Friday, April 01, 2005


With the last bit of profit wrung from the passion of Terry Schaivo, the media looked anxiously around for its next obsession, trusting that just as Diana succeeded O.J. and Jackson followed Monica, some fundamentally trivial but sensational happening would provide the occasion for a fresh round of moral theater featuring artificially sweetened sentiment, recreational grief, and/or fabricated anger. It didn’t have to wait even a day. I guess it is appropriate that the Catholic Church got around to supplying the entertainment this time since the papacy pioneered the creation and exploitation of emotional hysteria. St. Bernardino, the Rush Limbaugh of the 16th century, could have stepped into a job at Fox without a moment of further training. Of course the death of a very old and very sick man is not remarkable or tragic; but properly spun it can supply yet another way to deflect public attention from important issues, including, in the case, the very important and very problematic things John Paul II did when he wasn’t dying.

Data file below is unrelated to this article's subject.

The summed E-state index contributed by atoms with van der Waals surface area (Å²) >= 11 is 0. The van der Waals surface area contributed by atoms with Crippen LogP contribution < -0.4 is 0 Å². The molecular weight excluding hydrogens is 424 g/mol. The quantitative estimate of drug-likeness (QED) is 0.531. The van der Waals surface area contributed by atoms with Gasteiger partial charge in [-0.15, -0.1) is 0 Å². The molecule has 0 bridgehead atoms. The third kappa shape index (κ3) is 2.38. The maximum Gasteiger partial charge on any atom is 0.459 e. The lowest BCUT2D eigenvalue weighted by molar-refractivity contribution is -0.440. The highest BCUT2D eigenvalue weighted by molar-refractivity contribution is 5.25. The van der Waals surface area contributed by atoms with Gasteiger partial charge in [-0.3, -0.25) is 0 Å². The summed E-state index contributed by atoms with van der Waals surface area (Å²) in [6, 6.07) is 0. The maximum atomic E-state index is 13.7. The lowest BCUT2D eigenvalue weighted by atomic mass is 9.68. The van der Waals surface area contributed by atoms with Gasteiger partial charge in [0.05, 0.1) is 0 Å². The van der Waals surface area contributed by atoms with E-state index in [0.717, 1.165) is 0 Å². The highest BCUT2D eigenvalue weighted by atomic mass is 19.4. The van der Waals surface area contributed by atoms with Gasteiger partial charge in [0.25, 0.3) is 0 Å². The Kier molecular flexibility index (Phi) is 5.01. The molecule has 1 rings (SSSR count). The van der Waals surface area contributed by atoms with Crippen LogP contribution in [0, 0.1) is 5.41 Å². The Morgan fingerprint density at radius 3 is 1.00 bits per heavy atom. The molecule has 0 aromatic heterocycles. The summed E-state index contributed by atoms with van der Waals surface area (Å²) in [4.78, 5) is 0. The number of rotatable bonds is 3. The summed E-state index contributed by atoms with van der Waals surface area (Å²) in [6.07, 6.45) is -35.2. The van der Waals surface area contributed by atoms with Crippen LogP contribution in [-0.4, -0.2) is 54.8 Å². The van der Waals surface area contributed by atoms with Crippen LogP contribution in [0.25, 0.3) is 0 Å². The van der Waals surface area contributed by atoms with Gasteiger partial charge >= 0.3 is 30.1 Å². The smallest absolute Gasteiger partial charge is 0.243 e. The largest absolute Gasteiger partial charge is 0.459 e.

Tuesday, March 29, 2005

Lines Masquerading as Volumes

Young historians attack the archives armed with hypotheses, which, though it is probably the best way to get your degree, has a signal disadvantage. It isn’t just that the people in the past weren’t doing their damnedest to give birth to the present. Their preoccupations don’t normally have much overlap with ours. An historian expecting to find Philip II obsessing about the rights of the unborn is like the gnat that asked Alice what insects she rejoiced in back home. Or, to reverse the temporality, imagine a time-traveling imperial chancellor asking W about his stand on the Investiture Controversy. Whole eras doubtless have more bandwidth than individual human beings, but the agenda is necessarily extremely narrow since in the absence of radical selectiveness, disagreement would be as impossible as consensus in the vast, deserted forest of the possible. It follows that to actually encounter the past, it is first of all necessary to become familiar with its hobbyhorses and that requires a certain amount of aimless rambling in the sources, not a very popular activity in our rapid age.